You might be surprised to see a review of a “business book” on a tarot site, but there are specific reasons why I’m doing that here. Firstly, this book firmly straddles the line between business and self help/self improvement and that makes it relevant to many people I do readings for. Secondly, as you’ll read below, Perfect Pairings has changed the way I think and will certainly influence the advice I give to some of my clients.
I was originally going to preface my review of Perfect Pairings: The Art of Connecting People by Jessica Leigh Levin with a disclaimer, saying that the author is a personal friend of mine (in fact, she gives me a shout-out on page 80!); however, I realised that being a friend of the author put me in somewhat of a unique position to add something to my review that I think is particularly important. You see, this isn’t a book containing armchair theories and “pipe-dreams.” I know from personal experience that Jessica practices what she preaches – she lives her life as a “connector.”
You’re probably familiar with “networking,” the technique of meeting people at events, etc., and finding out how those people can help us and vice versa. Connecting, as Ms. Levin describes it, is an alternative that can yield extraordinary and far-reaching results. Here’s an example of how the connector mindset works: I may be talking with someone, either in-person or online. I will be thinking of someone in my network who might be able to help this person meet their challenges, or I may be thinking of someone in my network who might benefit from the experience or expertise of the person I’m talking with. On the surface, it’s a very selfless act, but there are hidden benefits to the connector, as the author describes.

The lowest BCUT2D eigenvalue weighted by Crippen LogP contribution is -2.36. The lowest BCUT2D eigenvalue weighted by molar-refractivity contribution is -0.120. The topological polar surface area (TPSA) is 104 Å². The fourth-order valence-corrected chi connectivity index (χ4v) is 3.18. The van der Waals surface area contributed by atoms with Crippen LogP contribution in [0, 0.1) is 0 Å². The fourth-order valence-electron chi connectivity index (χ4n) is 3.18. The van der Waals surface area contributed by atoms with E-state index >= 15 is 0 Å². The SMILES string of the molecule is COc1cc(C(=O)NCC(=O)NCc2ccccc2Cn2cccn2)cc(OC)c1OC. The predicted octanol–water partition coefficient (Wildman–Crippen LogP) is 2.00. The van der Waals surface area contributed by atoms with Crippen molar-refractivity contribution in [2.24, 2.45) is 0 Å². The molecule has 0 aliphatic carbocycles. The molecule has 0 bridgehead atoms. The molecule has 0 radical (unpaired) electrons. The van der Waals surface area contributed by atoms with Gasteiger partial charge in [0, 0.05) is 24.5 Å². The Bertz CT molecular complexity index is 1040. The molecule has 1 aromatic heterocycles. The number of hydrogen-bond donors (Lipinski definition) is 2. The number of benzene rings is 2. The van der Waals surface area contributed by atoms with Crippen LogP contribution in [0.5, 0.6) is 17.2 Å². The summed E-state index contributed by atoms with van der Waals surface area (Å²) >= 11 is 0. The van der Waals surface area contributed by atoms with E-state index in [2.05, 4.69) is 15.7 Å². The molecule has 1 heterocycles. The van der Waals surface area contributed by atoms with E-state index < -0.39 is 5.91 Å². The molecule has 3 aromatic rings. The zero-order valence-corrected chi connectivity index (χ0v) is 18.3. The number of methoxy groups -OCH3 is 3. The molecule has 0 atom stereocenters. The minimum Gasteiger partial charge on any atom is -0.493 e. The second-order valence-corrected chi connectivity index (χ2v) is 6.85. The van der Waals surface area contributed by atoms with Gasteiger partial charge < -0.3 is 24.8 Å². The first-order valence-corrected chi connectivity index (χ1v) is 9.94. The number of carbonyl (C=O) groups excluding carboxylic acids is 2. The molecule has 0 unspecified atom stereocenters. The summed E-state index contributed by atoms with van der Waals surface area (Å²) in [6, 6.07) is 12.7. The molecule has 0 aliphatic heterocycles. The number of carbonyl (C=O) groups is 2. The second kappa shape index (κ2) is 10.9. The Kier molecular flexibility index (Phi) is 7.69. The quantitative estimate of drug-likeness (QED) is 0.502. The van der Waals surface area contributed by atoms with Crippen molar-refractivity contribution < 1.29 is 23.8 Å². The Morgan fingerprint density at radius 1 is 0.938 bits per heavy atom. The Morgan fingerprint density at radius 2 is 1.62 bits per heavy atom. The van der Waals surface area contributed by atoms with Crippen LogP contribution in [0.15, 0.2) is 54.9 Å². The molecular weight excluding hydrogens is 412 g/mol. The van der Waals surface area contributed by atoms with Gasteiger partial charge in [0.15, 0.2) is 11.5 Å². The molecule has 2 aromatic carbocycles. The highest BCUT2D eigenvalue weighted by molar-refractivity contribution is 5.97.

I always think that one of the signs of a great business or self-help book is that it gets you thinking about things you can do yourself, and Perfect Pairings is a perfect example of this. On almost every page I found myself thinking of parallels in my own life and how I could put the techniques and suggestions in the book to immediate use (and the book has inspired me to actually follow through with that); in addition, Jessica helpfully ends most chapters with an action item that pretty much anyone can do. The book also reassured me that, while networking is often an extrovert’s game, connecting works well for introverts too.
While Jessica started writing her book with the intention of it being a “business book,” she soon realized that the connector mindset could be a benefit to many aspects of one’s life, and so the book is full of great advice for not just making business connections, but personal ones too.
In conclusion, this is an easy-to-understand, practical, life-changing book that can benefit almost anyone.
Purchase the book from Amazon using the links below: